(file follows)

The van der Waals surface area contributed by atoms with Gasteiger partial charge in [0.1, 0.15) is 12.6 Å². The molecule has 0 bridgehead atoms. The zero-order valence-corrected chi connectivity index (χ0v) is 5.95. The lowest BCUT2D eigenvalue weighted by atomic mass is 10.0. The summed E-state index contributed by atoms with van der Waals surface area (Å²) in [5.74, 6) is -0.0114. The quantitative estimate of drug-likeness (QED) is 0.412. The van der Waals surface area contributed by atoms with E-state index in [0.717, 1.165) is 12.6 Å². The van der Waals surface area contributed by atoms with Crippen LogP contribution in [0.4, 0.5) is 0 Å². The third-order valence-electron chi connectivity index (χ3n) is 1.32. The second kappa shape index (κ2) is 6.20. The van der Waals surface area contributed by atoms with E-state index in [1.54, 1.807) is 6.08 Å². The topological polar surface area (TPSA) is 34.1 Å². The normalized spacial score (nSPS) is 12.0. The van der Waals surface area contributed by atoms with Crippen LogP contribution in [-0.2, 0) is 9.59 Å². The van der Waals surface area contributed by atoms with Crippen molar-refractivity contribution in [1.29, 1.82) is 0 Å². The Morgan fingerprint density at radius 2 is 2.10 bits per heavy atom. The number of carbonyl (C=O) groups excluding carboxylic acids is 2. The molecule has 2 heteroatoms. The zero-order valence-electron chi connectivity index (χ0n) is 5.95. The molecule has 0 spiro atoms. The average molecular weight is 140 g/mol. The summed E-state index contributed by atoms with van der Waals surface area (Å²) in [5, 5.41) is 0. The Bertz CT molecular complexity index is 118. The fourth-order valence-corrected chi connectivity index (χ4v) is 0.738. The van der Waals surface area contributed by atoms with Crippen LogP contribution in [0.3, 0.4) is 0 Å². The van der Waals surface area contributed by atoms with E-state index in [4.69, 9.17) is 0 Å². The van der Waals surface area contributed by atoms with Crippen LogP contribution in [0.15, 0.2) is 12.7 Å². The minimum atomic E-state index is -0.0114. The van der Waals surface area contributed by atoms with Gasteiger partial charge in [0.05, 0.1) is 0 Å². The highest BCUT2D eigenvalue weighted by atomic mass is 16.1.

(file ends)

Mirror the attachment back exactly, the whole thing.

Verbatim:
The van der Waals surface area contributed by atoms with Gasteiger partial charge in [0.1, 0.15) is 12.6 Å². The molecule has 0 bridgehead atoms. The zero-order valence-corrected chi connectivity index (χ0v) is 5.95. The lowest BCUT2D eigenvalue weighted by atomic mass is 10.0. The summed E-state index contributed by atoms with van der Waals surface area (Å²) in [5.74, 6) is -0.0114. The quantitative estimate of drug-likeness (QED) is 0.412. The van der Waals surface area contributed by atoms with E-state index in [0.717, 1.165) is 12.6 Å². The van der Waals surface area contributed by atoms with Crippen LogP contribution in [0.4, 0.5) is 0 Å². The third-order valence-electron chi connectivity index (χ3n) is 1.32. The second kappa shape index (κ2) is 6.20. The van der Waals surface area contributed by atoms with E-state index in [1.54, 1.807) is 6.08 Å². The topological polar surface area (TPSA) is 34.1 Å². The normalized spacial score (nSPS) is 12.0. The van der Waals surface area contributed by atoms with Crippen LogP contribution in [-0.2, 0) is 9.59 Å². The van der Waals surface area contributed by atoms with Crippen molar-refractivity contribution in [1.29, 1.82) is 0 Å². The Morgan fingerprint density at radius 2 is 2.10 bits per heavy atom. The number of carbonyl (C=O) groups excluding carboxylic acids is 2. The molecule has 2 heteroatoms. The zero-order valence-electron chi connectivity index (χ0n) is 5.95. The molecule has 0 spiro atoms. The average molecular weight is 140 g/mol. The summed E-state index contributed by atoms with van der Waals surface area (Å²) in [5, 5.41) is 0. The Bertz CT molecular complexity index is 118. The fourth-order valence-corrected chi connectivity index (χ4v) is 0.738. The van der Waals surface area contributed by atoms with Crippen LogP contribution in [0.3, 0.4) is 0 Å². The van der Waals surface area contributed by atoms with E-state index in [4.69, 9.17) is 0 Å². The van der Waals surface area contributed by atoms with Crippen LogP contribution in [0.15, 0.2) is 12.7 Å². The minimum atomic E-state index is -0.0114. The van der Waals surface area contributed by atoms with Gasteiger partial charge in [0.05, 0.1) is 0 Å². The highest BCUT2D eigenvalue weighted by atomic mass is 16.1.